“Where’s the story set?”
The answer provides many clues about the story in question. While we tend to ask “where”, the setting actually encompasses somewhat more than location.
In Film, the term location is generally used to refer to scenes that are shot outdoors rather than on a sound stage or in the studio. In the specific context of filmmaking, the word “setting” is often used in scripts is a hyper-ordinate term to refer to both types of shooting, indoors in a controlled environment and out “on location”.
But for stories in general, the concept of setting refers to rather more. Let’s find out how setting relates to
- story world
Each Star Wars story reminds us of the setting before it even starts: “A long time ago in a galaxy far, far away”. In being reminiscent of “once upon a time”, the famous opening establishes that the setting is essentially a fairy tale with spaceships.
“Middle-earth” is a valid answer to the question of setting for The Lord of the Rings. One might be tempted to explain that Middle-earth is a fictitious realm, maybe say something about how its quasi-medieval technology relates to the actual Earth’s history, or possibly mention the connection to the Midgard of Norse mythology.
So in addition to describing physical space, both these examples of setting contain hints and associations about the time when the events of the story take place.
Yes, the film opens with the words “I believe in America”, essentially a geographical placement. But the setting of The Godfather is, to put it most simply and succinctly, the mafia. That implies gangsters, which leads us to expect a thriller plot and murders. So the setting awakens expectations in the reader or viewer about what the story is likely to contain. If some mobsters don’t appear within the first few scenes, we are apt to get fidgety.
Getting back to Star Wars, the word “galaxy” and the image of stars imply a sci-fi story, but these are pretty much defined as being set in the future, which Star Wars is explicitly not. Which is clever, because Science Fiction as a genre does not have as universal an appeal as fairy tales.
“Wall Street” is the setting for the movies Wall Street, The Big Short, or Margin Call. Here we notice that the physical street in New York is not really what is meant, but rather what that street stands for. So in this sense, setting refers to a particular world with its own codes and governing principles. The point of these stories is that they are narratives (in two cases fictional) whose aim is to show a truth about the world in which they are set.
The original Blade Runner movie is set in the year 2019. But in the actual year 2019, cars don’t fly. So in this case, “setting” refers to an alternative 2019. It’s not the real world, it’s the story world.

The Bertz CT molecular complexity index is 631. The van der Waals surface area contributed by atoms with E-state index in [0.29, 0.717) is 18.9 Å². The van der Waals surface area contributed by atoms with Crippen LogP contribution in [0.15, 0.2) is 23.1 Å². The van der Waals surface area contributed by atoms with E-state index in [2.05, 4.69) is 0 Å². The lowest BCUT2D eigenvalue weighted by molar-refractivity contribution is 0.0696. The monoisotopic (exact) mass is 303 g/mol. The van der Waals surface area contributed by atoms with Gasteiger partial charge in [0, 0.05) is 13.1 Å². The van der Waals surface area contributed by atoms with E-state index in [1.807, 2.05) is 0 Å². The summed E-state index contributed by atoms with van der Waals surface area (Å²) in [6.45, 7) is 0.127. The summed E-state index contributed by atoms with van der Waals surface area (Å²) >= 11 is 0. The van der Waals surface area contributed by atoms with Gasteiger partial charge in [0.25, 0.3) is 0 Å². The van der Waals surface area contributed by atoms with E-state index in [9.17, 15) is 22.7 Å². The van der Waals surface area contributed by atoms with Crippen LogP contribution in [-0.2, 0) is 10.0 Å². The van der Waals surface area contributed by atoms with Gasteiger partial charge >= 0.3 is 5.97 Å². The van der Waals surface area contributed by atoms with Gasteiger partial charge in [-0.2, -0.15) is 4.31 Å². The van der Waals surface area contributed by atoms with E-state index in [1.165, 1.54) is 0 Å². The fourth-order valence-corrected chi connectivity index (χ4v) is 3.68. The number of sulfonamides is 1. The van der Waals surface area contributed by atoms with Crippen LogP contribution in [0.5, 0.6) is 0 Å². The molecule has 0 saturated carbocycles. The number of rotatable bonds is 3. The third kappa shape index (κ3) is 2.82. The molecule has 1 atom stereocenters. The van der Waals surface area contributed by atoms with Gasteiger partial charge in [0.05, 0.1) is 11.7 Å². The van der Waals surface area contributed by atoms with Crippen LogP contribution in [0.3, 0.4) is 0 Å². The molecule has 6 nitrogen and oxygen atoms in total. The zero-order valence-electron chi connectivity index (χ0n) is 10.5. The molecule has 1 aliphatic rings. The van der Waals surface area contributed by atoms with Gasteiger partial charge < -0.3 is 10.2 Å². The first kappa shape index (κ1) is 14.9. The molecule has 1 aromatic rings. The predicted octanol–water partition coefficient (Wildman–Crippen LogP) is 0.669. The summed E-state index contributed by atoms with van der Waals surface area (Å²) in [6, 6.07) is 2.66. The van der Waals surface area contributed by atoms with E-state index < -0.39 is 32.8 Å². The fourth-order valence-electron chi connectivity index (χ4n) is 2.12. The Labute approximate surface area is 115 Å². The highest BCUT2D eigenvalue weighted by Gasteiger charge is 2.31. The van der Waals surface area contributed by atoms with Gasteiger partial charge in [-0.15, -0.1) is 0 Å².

Star Trek is set in a future in which it is possible to disintegrate molecular matter, “beam” it to another location, and reassemble it without any loss or damage. The story world of Star Trek has grown into a universe, but of course, “you cannot defy the laws of physics.” The point is, these laws of physics seem to be slightly different from ours.
The term story world is useful in order to explain the realities that stories set up – the laws and principles of the particular setting. In the reality of Middle-earth, there are elves, dwarfs, hobbits, and other odd creatures. In the reality of The Godfather, men are motivated by a sense of honour, though they may be gangsters.
Location is place. Setting is a collection of places with connotations of time and genre. Story world is setting with the addition of governing principles and perhaps odd laws of physics.
Setting is the first aspect of premise. That’s why so many movie trailers begin with the words “In a world …”.
The second aspect of premise is the protagonist. With these two items of information, we answer two of the main questions people who don’t know a story might ask about it, “Where is it set?” and “Who is it about?”. The third part of the premise is the problem – certainly external, possibly also including the internal.
In the context of the premise, setting refers to “the ordinary world” that the main characters inhabit, which is brought out of joint by a disturbance or “call” – or external problem.
The premise is not the same as the logline because it does not attempt to include all aspects of the story. It effectively merely “sets” the scene. Or in other words, the premise summarises Act 1. When – as a consequence of the disturbance of the ordinary world – the characters set off to address the problem, Act 2 begins.
For specific advice on setting, check out this article by our friends at self-publishingschool: how to create an attractive story setting.
Related function in the Beemgee story development tool:
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